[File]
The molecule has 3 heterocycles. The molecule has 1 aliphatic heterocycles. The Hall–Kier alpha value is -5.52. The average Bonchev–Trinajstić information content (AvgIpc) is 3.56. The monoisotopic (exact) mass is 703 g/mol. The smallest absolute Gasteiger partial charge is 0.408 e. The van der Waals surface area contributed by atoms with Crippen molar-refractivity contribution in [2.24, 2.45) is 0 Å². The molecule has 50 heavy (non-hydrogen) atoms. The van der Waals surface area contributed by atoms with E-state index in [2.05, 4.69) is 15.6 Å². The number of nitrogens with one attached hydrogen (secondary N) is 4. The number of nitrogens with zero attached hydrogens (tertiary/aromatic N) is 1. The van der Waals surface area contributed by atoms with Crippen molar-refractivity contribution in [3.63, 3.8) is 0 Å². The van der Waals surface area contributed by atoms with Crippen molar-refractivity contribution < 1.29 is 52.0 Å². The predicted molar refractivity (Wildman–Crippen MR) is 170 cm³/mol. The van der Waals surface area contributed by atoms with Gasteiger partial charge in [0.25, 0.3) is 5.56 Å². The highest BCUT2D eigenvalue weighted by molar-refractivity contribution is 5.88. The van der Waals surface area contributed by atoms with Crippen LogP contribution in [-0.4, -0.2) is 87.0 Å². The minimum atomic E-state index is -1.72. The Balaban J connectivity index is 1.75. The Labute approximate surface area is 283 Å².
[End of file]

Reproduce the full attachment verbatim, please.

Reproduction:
The molecule has 3 heterocycles. The molecule has 1 aliphatic heterocycles. The Hall–Kier alpha value is -5.52. The average Bonchev–Trinajstić information content (AvgIpc) is 3.56. The monoisotopic (exact) mass is 703 g/mol. The smallest absolute Gasteiger partial charge is 0.408 e. The van der Waals surface area contributed by atoms with Crippen molar-refractivity contribution in [2.24, 2.45) is 0 Å². The molecule has 50 heavy (non-hydrogen) atoms. The van der Waals surface area contributed by atoms with E-state index in [2.05, 4.69) is 15.6 Å². The number of nitrogens with one attached hydrogen (secondary N) is 4. The number of nitrogens with zero attached hydrogens (tertiary/aromatic N) is 1. The van der Waals surface area contributed by atoms with Crippen molar-refractivity contribution in [3.63, 3.8) is 0 Å². The van der Waals surface area contributed by atoms with Crippen molar-refractivity contribution < 1.29 is 52.0 Å². The predicted molar refractivity (Wildman–Crippen MR) is 170 cm³/mol. The van der Waals surface area contributed by atoms with Gasteiger partial charge in [0.25, 0.3) is 5.56 Å². The highest BCUT2D eigenvalue weighted by molar-refractivity contribution is 5.88. The van der Waals surface area contributed by atoms with Crippen LogP contribution in [-0.4, -0.2) is 87.0 Å². The minimum atomic E-state index is -1.72. The Balaban J connectivity index is 1.75. The Labute approximate surface area is 283 Å².